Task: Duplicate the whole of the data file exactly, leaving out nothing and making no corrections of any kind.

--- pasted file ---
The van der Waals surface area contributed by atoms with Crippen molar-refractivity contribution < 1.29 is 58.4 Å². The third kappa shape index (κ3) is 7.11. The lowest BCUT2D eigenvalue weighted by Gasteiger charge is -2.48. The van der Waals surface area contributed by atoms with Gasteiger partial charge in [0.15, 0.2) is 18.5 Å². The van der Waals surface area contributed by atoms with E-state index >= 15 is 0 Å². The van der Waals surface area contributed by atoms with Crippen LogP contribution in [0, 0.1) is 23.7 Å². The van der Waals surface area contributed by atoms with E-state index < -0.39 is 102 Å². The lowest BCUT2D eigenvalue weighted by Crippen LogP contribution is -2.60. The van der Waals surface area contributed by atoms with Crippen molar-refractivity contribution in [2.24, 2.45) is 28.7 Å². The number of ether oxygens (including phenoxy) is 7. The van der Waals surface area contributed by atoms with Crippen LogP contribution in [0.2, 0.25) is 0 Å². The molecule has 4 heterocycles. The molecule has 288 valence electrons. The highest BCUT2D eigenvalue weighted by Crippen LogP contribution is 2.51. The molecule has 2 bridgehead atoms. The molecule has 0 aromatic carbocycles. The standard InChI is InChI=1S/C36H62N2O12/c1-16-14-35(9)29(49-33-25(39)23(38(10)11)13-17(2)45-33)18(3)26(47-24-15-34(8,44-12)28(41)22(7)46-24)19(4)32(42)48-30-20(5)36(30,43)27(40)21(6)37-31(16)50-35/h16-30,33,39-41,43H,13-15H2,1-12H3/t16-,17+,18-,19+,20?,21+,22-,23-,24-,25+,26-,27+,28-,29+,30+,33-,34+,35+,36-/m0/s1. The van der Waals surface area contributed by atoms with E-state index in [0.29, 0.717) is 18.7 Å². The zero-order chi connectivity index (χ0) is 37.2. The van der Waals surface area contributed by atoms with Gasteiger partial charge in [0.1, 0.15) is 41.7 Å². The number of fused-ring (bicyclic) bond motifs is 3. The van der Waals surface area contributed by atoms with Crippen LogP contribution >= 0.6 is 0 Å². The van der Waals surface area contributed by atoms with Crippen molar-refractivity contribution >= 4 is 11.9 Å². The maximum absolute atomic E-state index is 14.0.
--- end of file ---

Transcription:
The van der Waals surface area contributed by atoms with Crippen molar-refractivity contribution < 1.29 is 58.4 Å². The third kappa shape index (κ3) is 7.11. The lowest BCUT2D eigenvalue weighted by Gasteiger charge is -2.48. The van der Waals surface area contributed by atoms with Gasteiger partial charge in [0.15, 0.2) is 18.5 Å². The van der Waals surface area contributed by atoms with E-state index >= 15 is 0 Å². The van der Waals surface area contributed by atoms with Crippen LogP contribution in [0, 0.1) is 23.7 Å². The van der Waals surface area contributed by atoms with E-state index < -0.39 is 102 Å². The lowest BCUT2D eigenvalue weighted by Crippen LogP contribution is -2.60. The van der Waals surface area contributed by atoms with Crippen molar-refractivity contribution in [2.24, 2.45) is 28.7 Å². The number of ether oxygens (including phenoxy) is 7. The van der Waals surface area contributed by atoms with Crippen LogP contribution in [0.2, 0.25) is 0 Å². The molecule has 4 heterocycles. The molecule has 288 valence electrons. The highest BCUT2D eigenvalue weighted by Crippen LogP contribution is 2.51. The molecule has 2 bridgehead atoms. The molecule has 0 aromatic carbocycles. The standard InChI is InChI=1S/C36H62N2O12/c1-16-14-35(9)29(49-33-25(39)23(38(10)11)13-17(2)45-33)18(3)26(47-24-15-34(8,44-12)28(41)22(7)46-24)19(4)32(42)48-30-20(5)36(30,43)27(40)21(6)37-31(16)50-35/h16-30,33,39-41,43H,13-15H2,1-12H3/t16-,17+,18-,19+,20?,21+,22-,23-,24-,25+,26-,27+,28-,29+,30+,33-,34+,35+,36-/m0/s1. The van der Waals surface area contributed by atoms with E-state index in [0.29, 0.717) is 18.7 Å². The zero-order chi connectivity index (χ0) is 37.2. The van der Waals surface area contributed by atoms with Gasteiger partial charge in [0.1, 0.15) is 41.7 Å². The number of fused-ring (bicyclic) bond motifs is 3. The van der Waals surface area contributed by atoms with Crippen LogP contribution >= 0.6 is 0 Å². The van der Waals surface area contributed by atoms with Crippen molar-refractivity contribution >= 4 is 11.9 Å². The maximum absolute atomic E-state index is 14.0.